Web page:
Monty Panesar has ascended in the ranks of cricket since his Test cricket debut in 2006 against India in Nagpur and One Day International debut for England in 2007. He is foremost a left-arm finger spin bowler. His sporting success was prophesied early in his career by former England head coach Duncan Fletcher, who described him as “the best finger spinner in the world”.
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Monty has not formally retired from the sport but he has been conspicuously absent from the game over the last six years.
Last year, the England spinner broke his silence, revealing he had been harbouring mental health issues, which was affecting his performance.
Speaking to Sky Sports News, he said: “I was in denial that things weren’t right with me and I probably fell slightly out of love with the game.
“As a sportsperson you always think you’re a strong person and you can get through it, but eventually I had to face up to it and realise that I probably didn’t enjoy the game as much as I did.”
Monty continued: “It had an effect on the dressing room and on how I played the game so that was a difficult time for me to go through, but it was good for me to go through the whole process because it clears your mind and talking about your story helps you to mentally and physically be in a better place.”
The England spinner was eventually diagnosed with paranoia after visiting hypnotherapist, he revealed.
Monty said the mental health issue made him feel like the tides of opinion were turning against him, questioning his competency.
What is paranoia?
“Paranoia is thinking and feeling as if you are under threat even though there is no (or very little) evidence that you are,” explains Mind.
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According to the health site: “In paranoia, your fears become amplified and everyone you meet becomes drawn into that web. You become the centre of a threatening universe.”
You might think that:
- You are being talked about behind your back or watched by people or organisations (either on or offline)
- Other people are trying to make you look bad or exclude you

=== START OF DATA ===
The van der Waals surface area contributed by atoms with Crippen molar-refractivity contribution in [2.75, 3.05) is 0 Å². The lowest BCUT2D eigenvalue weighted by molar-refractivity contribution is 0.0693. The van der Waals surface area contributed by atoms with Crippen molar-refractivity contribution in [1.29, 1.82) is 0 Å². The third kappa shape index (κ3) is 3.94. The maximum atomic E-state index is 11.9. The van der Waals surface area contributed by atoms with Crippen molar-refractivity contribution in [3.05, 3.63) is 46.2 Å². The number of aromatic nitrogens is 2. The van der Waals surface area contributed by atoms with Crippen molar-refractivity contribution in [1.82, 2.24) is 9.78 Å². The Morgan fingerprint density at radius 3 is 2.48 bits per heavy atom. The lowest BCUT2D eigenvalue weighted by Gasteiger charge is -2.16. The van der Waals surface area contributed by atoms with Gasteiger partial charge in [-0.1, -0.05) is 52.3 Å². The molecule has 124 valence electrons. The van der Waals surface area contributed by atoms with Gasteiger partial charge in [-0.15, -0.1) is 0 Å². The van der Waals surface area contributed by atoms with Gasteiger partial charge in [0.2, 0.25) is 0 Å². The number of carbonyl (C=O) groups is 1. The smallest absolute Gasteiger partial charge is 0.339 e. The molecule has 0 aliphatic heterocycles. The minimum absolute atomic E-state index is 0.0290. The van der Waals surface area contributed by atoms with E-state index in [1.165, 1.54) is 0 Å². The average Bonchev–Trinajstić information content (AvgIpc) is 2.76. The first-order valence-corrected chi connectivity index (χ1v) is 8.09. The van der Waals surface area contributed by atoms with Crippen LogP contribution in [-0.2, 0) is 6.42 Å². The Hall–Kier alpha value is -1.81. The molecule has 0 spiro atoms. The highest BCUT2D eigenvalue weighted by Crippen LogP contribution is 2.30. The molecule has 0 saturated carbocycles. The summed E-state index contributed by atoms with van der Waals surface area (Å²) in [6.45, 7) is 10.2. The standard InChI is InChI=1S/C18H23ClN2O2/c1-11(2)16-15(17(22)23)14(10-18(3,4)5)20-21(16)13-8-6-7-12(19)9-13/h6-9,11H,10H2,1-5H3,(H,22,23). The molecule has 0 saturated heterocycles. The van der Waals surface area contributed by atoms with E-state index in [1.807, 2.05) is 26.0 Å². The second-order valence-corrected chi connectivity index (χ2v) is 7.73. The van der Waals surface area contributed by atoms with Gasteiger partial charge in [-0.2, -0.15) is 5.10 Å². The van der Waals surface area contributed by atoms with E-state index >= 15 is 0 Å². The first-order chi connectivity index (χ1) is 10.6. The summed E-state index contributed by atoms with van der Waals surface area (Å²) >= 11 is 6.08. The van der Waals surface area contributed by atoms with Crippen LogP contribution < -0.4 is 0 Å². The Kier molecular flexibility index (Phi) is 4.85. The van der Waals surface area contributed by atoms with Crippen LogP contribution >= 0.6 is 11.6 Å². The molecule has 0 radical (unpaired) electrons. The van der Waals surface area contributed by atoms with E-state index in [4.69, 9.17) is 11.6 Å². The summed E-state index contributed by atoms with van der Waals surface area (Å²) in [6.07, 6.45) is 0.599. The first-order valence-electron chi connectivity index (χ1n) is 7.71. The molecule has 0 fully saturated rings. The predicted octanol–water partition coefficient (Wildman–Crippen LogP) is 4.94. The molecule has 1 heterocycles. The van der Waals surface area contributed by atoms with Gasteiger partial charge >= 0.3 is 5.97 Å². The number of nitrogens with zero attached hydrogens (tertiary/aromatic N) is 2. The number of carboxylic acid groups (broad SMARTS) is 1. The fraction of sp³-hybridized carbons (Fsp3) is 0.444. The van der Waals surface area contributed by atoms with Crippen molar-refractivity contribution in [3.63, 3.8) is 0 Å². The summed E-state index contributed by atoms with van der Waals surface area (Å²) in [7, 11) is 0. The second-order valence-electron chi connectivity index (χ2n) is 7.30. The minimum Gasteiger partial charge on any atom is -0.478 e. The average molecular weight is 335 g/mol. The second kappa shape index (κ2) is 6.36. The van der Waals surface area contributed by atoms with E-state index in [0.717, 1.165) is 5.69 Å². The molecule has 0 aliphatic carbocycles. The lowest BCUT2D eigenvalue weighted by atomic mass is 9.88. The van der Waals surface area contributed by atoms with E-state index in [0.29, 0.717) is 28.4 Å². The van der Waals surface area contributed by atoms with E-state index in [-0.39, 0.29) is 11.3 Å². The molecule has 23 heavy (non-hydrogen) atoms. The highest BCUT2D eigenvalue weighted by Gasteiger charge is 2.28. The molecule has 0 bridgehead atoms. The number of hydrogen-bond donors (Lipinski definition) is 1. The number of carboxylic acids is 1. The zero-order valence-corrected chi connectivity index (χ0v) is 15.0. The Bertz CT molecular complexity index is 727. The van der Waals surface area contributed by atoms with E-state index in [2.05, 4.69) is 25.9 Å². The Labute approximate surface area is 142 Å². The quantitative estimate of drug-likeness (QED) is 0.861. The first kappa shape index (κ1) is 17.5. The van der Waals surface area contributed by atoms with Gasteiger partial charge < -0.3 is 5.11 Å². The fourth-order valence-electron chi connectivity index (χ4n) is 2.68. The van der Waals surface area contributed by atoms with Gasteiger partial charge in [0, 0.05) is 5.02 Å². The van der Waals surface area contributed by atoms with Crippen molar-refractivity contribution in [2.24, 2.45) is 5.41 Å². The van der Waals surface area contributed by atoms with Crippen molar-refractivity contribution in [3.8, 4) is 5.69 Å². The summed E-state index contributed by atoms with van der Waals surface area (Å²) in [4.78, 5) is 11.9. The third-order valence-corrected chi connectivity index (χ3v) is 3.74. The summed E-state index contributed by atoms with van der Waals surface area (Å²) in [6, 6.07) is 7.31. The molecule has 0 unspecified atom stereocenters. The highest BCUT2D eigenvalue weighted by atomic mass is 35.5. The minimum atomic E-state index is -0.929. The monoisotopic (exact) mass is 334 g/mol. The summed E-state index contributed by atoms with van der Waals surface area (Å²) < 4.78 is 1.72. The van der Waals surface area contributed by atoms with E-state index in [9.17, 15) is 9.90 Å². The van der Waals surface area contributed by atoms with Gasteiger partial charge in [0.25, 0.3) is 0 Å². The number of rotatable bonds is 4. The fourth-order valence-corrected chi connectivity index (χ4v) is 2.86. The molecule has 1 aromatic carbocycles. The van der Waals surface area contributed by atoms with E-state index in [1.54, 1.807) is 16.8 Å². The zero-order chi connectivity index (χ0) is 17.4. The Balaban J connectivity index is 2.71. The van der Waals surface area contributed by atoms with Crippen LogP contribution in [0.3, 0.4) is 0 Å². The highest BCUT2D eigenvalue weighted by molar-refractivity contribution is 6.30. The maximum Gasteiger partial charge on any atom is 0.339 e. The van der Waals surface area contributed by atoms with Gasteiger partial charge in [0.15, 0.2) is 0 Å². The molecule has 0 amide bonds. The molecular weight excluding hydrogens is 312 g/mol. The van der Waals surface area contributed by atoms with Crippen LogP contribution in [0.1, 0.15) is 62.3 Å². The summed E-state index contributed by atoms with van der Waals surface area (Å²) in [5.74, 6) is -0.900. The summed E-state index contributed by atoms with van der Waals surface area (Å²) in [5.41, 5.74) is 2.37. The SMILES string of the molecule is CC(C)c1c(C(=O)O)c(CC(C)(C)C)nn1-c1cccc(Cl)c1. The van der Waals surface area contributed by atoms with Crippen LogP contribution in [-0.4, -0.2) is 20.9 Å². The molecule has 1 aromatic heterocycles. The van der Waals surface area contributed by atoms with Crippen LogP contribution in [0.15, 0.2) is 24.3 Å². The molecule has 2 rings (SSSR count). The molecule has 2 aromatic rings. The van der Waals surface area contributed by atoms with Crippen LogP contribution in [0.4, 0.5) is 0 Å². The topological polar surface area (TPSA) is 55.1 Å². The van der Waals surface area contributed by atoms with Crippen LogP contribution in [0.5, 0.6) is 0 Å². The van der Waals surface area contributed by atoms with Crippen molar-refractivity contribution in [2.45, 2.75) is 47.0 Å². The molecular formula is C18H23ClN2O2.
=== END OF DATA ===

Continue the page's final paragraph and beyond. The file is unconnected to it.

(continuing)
- You are at risk of being physically harmed or killed
- People are using hints and double meanings to secretly threaten you or make you feel bad
- Other people are deliberately trying to upset or irritate you
- People are trying to take your money or possessions
- Your actions or thoughts are being interfered with by others
- You are being controlled or that the government is targeting you
It is important to note that paranoia is a symptom of some mental health problems and not a diagnosis itself, Mind adds.
It could signal depression, for example.
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How to treat it
Treating mental health issues require a careful assessment of a person’s individual case but generally treatment usually involves a combination of self-help, talking therapies and medicines.
Monty found taking an “holistic” approach, which involved sharing his thoughts with friends and family helped him to confront his paranoia.
There are also a number of talking treatments available.
One of the most commonly prescribed is cognitive behavioural therapy (CBT).
According to the NHS, CBT aims to help you understand your thoughts and behaviour, and how they affect you.
“CBT recognises that events in your past may have shaped you, but it concentrates mostly on how you can change the way you think, feel and behave in the present,” explains the health site.
There are also a number of medications that may be recommended in conjunction.
Research suggests that antidepressants can be helpful for people with moderate or severe depression.
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